U.S. Representative Lee Zeldin held a press conference on Sunday, April 24, to announce what he called a major breakthrough on legislation he introduced in Congress last year to prevent the sale of Plum Island by the federal government to the highest bidder. Joined by supportive local elected officials, representatives of environmental groups and residents who are concerned about the possible sale of the facility, where the government has conducted studies on animal diseases.
Mr. Zeldin’s bill will voted on in the House Homeland Security Committee on Thursday, April 28, which will allow it to come to a vote before the entire House later this year. The bill as amended will commission the Government Accountability Office, in consultation with the Department of Homeland Security, which currently owns the island, to formulate a comprehensive plan for the future of the island. The plan will include possible alternative uses for the island, including a transfer of ownership to another federal agency, the state or local government, a non-profit, or a combination of them for the purpose of education, research, and conservation.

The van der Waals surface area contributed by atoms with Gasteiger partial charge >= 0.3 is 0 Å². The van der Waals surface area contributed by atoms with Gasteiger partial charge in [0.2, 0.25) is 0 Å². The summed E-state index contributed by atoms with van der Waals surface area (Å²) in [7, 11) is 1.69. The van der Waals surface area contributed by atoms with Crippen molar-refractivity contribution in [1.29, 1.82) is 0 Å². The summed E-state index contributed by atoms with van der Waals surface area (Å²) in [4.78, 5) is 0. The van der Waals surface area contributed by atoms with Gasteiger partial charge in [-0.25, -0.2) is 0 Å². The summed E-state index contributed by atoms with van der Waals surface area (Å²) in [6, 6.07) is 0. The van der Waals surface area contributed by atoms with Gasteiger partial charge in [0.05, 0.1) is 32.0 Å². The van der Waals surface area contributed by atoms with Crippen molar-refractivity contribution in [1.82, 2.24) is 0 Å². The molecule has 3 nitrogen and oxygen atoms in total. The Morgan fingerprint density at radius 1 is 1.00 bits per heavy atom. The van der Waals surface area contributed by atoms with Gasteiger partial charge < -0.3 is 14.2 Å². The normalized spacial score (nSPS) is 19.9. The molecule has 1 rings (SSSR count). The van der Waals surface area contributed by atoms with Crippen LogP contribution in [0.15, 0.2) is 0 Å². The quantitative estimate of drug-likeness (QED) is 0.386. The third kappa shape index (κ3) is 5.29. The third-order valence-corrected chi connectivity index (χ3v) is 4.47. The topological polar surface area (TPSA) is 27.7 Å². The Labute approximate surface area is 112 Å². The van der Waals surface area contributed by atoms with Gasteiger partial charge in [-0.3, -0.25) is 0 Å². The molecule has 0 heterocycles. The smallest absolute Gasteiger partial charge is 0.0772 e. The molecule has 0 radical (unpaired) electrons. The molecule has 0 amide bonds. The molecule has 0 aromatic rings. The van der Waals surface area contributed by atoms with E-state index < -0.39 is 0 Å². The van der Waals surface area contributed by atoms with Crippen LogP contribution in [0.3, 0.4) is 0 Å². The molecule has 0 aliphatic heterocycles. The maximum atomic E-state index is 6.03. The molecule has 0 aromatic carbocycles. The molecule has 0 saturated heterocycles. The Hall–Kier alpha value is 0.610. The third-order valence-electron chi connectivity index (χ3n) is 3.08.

Since World War II, Plum Island has been used as a research laboratory. The facility, which has been under federal jurisdiction since 1899, has since grown to become what is known today as the Plum Island Animal Disease Center. In 2005, the Department of Homeland Security, which currently has jurisdiction over the island, announced that the Animal Disease Center research would be moved to a new federal facility, the Bio-and-Agro Defense Facility in Kansas.
To offset the cost of this relocation, a law was enacted that called for the private sale of Plum Island to the highest bidder. However, due to the costs associated with the cleanup and closure of Plum Island, and because of Southold Town zoning restrictions, the federal government would receive little compensation for the sale of Plum Island.